It is essential to understand that child support is not about money. Child support is about the child’s needs. The child should have the same standard of living in both homes. Child support should not be used as a way to punish noncustodial parents.
Yes. In Michigan, parents have a right to control who sees their children and can deny grandparent visitation in most cases
It can be heartbreaking for a grandparent to be denied visitation with their grandchild. In some cases, the child’s parent may be preventing the grandparent from seeing the child, while in others, the grandparent may not have legal visitation rights.
Parental rights in Michigan are substantial. Parents have the legal right to control who sees their children. A parent can deny grandparents visitation. In some situations, however, grandparents sue to have a certain amount of grandparenting time. This is not an option for other extended family members.
What is a PBT Test? A preliminary breath test, or PBT, is a type of breathalyzer used by law enforcement to measure the alcohol concentration in a person’s breath. This chemical test is usually administered roadside and helps police officers determine if a driver is intoxicated.
This comprehensive guide will discuss everything you need to know about the preliminary breathalyzer test! We’ll cover topics like how the test works, what the results mean, and whether or not you should take one if an officer offers.
If you are a father in Michigan, it is essential to understand your rights regarding child custody. A professional guide to fathers’ rights in Michigan can help you know what steps to take if you find yourself in a child custody battle.
The laws related to child custody vary from state to state, so it is essential to know what applies in Michigan. We will provide an overview of fathers’ rights in Michigan and discuss some of the most important things fathers should know.
When two people get married, their lives become intertwined in many ways. One question often arises about whether child support payments will change if the parents marry. Generally, child support payments will not change if you marry in Michigan.
The Courts generally do not include the new spouse’s income. Michigan’s child support guidelines do not consider a new spouse’s income when a child support obligation is calculated.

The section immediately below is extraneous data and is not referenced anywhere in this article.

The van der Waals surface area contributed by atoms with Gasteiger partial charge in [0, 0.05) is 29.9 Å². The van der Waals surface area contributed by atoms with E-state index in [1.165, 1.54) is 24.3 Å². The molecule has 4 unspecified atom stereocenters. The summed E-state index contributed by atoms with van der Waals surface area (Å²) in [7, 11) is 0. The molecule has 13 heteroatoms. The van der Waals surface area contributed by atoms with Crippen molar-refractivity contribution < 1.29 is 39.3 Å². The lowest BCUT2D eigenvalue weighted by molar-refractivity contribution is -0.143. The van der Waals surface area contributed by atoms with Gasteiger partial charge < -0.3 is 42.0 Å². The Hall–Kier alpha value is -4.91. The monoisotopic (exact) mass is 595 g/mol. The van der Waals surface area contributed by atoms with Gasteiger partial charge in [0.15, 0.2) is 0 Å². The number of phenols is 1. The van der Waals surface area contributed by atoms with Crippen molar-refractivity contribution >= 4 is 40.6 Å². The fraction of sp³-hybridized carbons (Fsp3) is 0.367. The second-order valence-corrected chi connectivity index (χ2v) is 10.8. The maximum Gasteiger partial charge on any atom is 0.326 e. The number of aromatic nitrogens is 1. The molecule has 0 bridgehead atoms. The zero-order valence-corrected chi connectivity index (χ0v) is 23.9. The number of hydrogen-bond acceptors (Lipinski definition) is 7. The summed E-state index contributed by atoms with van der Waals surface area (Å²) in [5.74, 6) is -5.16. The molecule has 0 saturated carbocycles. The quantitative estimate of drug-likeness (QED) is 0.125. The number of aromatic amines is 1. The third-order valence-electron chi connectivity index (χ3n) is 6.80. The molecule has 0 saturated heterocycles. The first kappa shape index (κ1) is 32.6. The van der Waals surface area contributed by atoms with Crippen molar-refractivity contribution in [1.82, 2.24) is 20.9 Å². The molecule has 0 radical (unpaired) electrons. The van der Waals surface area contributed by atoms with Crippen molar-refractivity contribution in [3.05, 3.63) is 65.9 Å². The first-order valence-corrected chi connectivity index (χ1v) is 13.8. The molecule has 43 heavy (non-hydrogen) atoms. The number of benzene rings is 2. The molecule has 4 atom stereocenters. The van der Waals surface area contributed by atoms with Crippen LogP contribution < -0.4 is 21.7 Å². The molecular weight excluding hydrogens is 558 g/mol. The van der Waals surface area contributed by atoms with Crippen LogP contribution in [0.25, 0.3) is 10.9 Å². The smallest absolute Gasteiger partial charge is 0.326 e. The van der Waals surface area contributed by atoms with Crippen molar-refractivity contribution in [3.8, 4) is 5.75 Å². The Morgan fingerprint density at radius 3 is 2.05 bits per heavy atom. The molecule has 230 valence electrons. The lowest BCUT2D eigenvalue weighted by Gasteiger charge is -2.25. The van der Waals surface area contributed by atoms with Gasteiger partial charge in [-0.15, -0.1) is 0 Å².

However, the answer to this question is complex and depends on various factors. We will explore how marital status affects child support payments. We will also provide tips on handling child support payments if you get married.
Michigan is one of the states in the US that has an open container law. Open alcohol containers in a vehicle constitute a misdemeanor in Michigan. This means it is illegal to have an open container of alcohol in a motor vehicle.
Misdemeanor charges can include up to 93 days of jail and a $500 fine for having an open container in Michigan. Having open intoxicants is a severe offense.
We will discuss everything you need to know about Michigan’s open container law. We will cover what the law entails, which vehicles it covers, and the penalties for violating it. Stay safe and obey Michigan’s open container law!
The information on this website is for informational purposes only and does not establish the attorney-client relationship nor constitute legal advice of any kind.
Hiring a lawyer is an important decision that should not be based solely upon advertisements. You have the right to quality legal representation. You need an attorney that will review your case and work with you; one who does not have any conflicts preventing them from doing so–and finally someone licensed in the state your issue arises.